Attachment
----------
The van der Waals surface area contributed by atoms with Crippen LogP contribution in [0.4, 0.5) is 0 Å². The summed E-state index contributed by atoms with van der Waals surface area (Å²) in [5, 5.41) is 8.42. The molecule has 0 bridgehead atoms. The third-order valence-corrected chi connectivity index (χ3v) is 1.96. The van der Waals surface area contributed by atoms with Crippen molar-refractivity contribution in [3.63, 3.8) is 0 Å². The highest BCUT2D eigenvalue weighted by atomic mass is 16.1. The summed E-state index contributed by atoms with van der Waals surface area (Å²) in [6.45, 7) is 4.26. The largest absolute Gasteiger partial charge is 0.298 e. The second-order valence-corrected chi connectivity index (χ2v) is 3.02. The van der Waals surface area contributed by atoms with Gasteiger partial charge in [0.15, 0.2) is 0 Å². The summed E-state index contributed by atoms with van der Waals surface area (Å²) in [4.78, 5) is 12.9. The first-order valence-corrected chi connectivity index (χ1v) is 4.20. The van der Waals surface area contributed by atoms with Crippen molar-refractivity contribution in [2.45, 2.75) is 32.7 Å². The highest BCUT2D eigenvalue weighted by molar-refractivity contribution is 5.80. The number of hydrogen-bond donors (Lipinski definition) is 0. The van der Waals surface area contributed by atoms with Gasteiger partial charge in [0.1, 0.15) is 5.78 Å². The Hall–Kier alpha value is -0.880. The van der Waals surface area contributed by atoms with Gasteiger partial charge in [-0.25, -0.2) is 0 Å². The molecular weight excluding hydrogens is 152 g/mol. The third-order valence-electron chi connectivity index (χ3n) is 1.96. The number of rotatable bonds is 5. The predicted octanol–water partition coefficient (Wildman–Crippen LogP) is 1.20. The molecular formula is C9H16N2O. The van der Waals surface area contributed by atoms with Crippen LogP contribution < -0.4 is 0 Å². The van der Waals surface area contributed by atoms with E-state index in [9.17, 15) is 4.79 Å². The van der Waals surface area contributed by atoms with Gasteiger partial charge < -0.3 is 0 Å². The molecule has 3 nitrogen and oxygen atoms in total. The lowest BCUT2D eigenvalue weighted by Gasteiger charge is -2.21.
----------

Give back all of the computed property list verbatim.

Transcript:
The van der Waals surface area contributed by atoms with Crippen LogP contribution in [0.4, 0.5) is 0 Å². The summed E-state index contributed by atoms with van der Waals surface area (Å²) in [5, 5.41) is 8.42. The molecule has 0 bridgehead atoms. The third-order valence-corrected chi connectivity index (χ3v) is 1.96. The van der Waals surface area contributed by atoms with Crippen molar-refractivity contribution in [3.63, 3.8) is 0 Å². The highest BCUT2D eigenvalue weighted by atomic mass is 16.1. The summed E-state index contributed by atoms with van der Waals surface area (Å²) in [6.45, 7) is 4.26. The largest absolute Gasteiger partial charge is 0.298 e. The second-order valence-corrected chi connectivity index (χ2v) is 3.02. The van der Waals surface area contributed by atoms with Gasteiger partial charge in [0.15, 0.2) is 0 Å². The summed E-state index contributed by atoms with van der Waals surface area (Å²) in [4.78, 5) is 12.9. The first-order valence-corrected chi connectivity index (χ1v) is 4.20. The van der Waals surface area contributed by atoms with Crippen molar-refractivity contribution in [2.45, 2.75) is 32.7 Å². The highest BCUT2D eigenvalue weighted by molar-refractivity contribution is 5.80. The number of hydrogen-bond donors (Lipinski definition) is 0. The van der Waals surface area contributed by atoms with Gasteiger partial charge in [0.1, 0.15) is 5.78 Å². The Hall–Kier alpha value is -0.880. The van der Waals surface area contributed by atoms with Gasteiger partial charge in [-0.25, -0.2) is 0 Å². The molecular weight excluding hydrogens is 152 g/mol. The third-order valence-electron chi connectivity index (χ3n) is 1.96. The number of rotatable bonds is 5. The predicted octanol–water partition coefficient (Wildman–Crippen LogP) is 1.20. The molecular formula is C9H16N2O. The van der Waals surface area contributed by atoms with Crippen LogP contribution < -0.4 is 0 Å². The van der Waals surface area contributed by atoms with E-state index in [9.17, 15) is 4.79 Å². The van der Waals surface area contributed by atoms with Gasteiger partial charge < -0.3 is 0 Å². The molecule has 3 nitrogen and oxygen atoms in total. The lowest BCUT2D eigenvalue weighted by Gasteiger charge is -2.21.